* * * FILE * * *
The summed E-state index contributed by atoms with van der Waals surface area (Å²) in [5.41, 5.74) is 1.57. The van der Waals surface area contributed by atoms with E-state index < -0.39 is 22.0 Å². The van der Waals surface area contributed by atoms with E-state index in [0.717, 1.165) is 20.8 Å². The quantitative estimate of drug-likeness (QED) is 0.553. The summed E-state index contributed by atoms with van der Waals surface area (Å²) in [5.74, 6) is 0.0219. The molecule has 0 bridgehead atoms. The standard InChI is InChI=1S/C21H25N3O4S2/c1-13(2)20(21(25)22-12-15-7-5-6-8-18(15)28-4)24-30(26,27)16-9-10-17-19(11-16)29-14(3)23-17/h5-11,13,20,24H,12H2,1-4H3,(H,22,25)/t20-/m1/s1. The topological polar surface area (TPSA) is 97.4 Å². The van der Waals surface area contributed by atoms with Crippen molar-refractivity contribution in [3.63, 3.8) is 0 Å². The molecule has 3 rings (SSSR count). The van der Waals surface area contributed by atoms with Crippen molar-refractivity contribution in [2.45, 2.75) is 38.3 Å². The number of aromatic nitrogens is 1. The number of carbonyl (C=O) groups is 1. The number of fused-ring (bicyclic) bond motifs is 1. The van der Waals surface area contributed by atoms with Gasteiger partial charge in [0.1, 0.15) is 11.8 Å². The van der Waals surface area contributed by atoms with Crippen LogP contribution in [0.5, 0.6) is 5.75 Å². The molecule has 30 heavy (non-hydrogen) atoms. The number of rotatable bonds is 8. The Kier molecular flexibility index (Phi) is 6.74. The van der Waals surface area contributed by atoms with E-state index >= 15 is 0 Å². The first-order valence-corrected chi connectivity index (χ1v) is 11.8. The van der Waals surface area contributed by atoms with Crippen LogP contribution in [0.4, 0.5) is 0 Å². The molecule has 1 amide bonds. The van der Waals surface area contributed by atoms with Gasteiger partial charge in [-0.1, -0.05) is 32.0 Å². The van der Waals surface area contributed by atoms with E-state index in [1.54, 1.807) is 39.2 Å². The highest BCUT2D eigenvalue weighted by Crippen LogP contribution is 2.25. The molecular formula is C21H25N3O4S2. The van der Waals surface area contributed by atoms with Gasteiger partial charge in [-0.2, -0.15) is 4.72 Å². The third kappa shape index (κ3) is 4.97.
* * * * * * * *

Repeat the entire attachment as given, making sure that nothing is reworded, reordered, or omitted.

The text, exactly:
The summed E-state index contributed by atoms with van der Waals surface area (Å²) in [5.41, 5.74) is 1.57. The van der Waals surface area contributed by atoms with E-state index < -0.39 is 22.0 Å². The van der Waals surface area contributed by atoms with E-state index in [0.717, 1.165) is 20.8 Å². The quantitative estimate of drug-likeness (QED) is 0.553. The summed E-state index contributed by atoms with van der Waals surface area (Å²) in [5.74, 6) is 0.0219. The molecule has 0 bridgehead atoms. The standard InChI is InChI=1S/C21H25N3O4S2/c1-13(2)20(21(25)22-12-15-7-5-6-8-18(15)28-4)24-30(26,27)16-9-10-17-19(11-16)29-14(3)23-17/h5-11,13,20,24H,12H2,1-4H3,(H,22,25)/t20-/m1/s1. The topological polar surface area (TPSA) is 97.4 Å². The van der Waals surface area contributed by atoms with Crippen molar-refractivity contribution in [3.63, 3.8) is 0 Å². The molecule has 3 rings (SSSR count). The van der Waals surface area contributed by atoms with Crippen molar-refractivity contribution in [2.45, 2.75) is 38.3 Å². The number of aromatic nitrogens is 1. The number of carbonyl (C=O) groups is 1. The number of fused-ring (bicyclic) bond motifs is 1. The van der Waals surface area contributed by atoms with Gasteiger partial charge in [0.1, 0.15) is 11.8 Å². The van der Waals surface area contributed by atoms with Crippen LogP contribution in [0.5, 0.6) is 5.75 Å². The molecule has 30 heavy (non-hydrogen) atoms. The number of rotatable bonds is 8. The Kier molecular flexibility index (Phi) is 6.74. The van der Waals surface area contributed by atoms with E-state index >= 15 is 0 Å². The first-order valence-corrected chi connectivity index (χ1v) is 11.8. The van der Waals surface area contributed by atoms with Crippen LogP contribution in [0.4, 0.5) is 0 Å². The molecule has 1 amide bonds. The van der Waals surface area contributed by atoms with Gasteiger partial charge in [-0.1, -0.05) is 32.0 Å². The van der Waals surface area contributed by atoms with E-state index in [1.54, 1.807) is 39.2 Å². The highest BCUT2D eigenvalue weighted by Crippen LogP contribution is 2.25. The molecular formula is C21H25N3O4S2. The van der Waals surface area contributed by atoms with Gasteiger partial charge in [-0.2, -0.15) is 4.72 Å². The third kappa shape index (κ3) is 4.97.